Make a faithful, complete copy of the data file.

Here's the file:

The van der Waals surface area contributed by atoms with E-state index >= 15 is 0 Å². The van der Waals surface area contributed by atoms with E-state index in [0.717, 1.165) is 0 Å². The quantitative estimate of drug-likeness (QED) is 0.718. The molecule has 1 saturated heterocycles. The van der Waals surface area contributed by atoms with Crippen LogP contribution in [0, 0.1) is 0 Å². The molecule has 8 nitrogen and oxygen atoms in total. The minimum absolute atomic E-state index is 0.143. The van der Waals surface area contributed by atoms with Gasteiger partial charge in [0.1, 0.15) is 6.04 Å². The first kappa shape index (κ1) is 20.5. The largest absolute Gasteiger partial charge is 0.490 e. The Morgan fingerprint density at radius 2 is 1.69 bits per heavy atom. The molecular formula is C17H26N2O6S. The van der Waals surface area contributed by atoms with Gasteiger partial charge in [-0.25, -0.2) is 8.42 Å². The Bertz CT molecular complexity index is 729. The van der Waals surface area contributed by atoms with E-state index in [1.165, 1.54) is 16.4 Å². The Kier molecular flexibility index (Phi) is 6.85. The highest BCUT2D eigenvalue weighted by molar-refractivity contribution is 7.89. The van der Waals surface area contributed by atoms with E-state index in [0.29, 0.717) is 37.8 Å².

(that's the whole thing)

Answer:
The van der Waals surface area contributed by atoms with E-state index >= 15 is 0 Å². The van der Waals surface area contributed by atoms with E-state index in [0.717, 1.165) is 0 Å². The quantitative estimate of drug-likeness (QED) is 0.718. The molecule has 1 saturated heterocycles. The van der Waals surface area contributed by atoms with Crippen LogP contribution in [0, 0.1) is 0 Å². The molecule has 8 nitrogen and oxygen atoms in total. The minimum absolute atomic E-state index is 0.143. The van der Waals surface area contributed by atoms with Gasteiger partial charge in [0.1, 0.15) is 6.04 Å². The first kappa shape index (κ1) is 20.5. The largest absolute Gasteiger partial charge is 0.490 e. The Morgan fingerprint density at radius 2 is 1.69 bits per heavy atom. The molecular formula is C17H26N2O6S. The van der Waals surface area contributed by atoms with Gasteiger partial charge in [-0.25, -0.2) is 8.42 Å². The Bertz CT molecular complexity index is 729. The van der Waals surface area contributed by atoms with E-state index in [1.165, 1.54) is 16.4 Å². The Kier molecular flexibility index (Phi) is 6.85. The highest BCUT2D eigenvalue weighted by molar-refractivity contribution is 7.89. The van der Waals surface area contributed by atoms with E-state index in [0.29, 0.717) is 37.8 Å².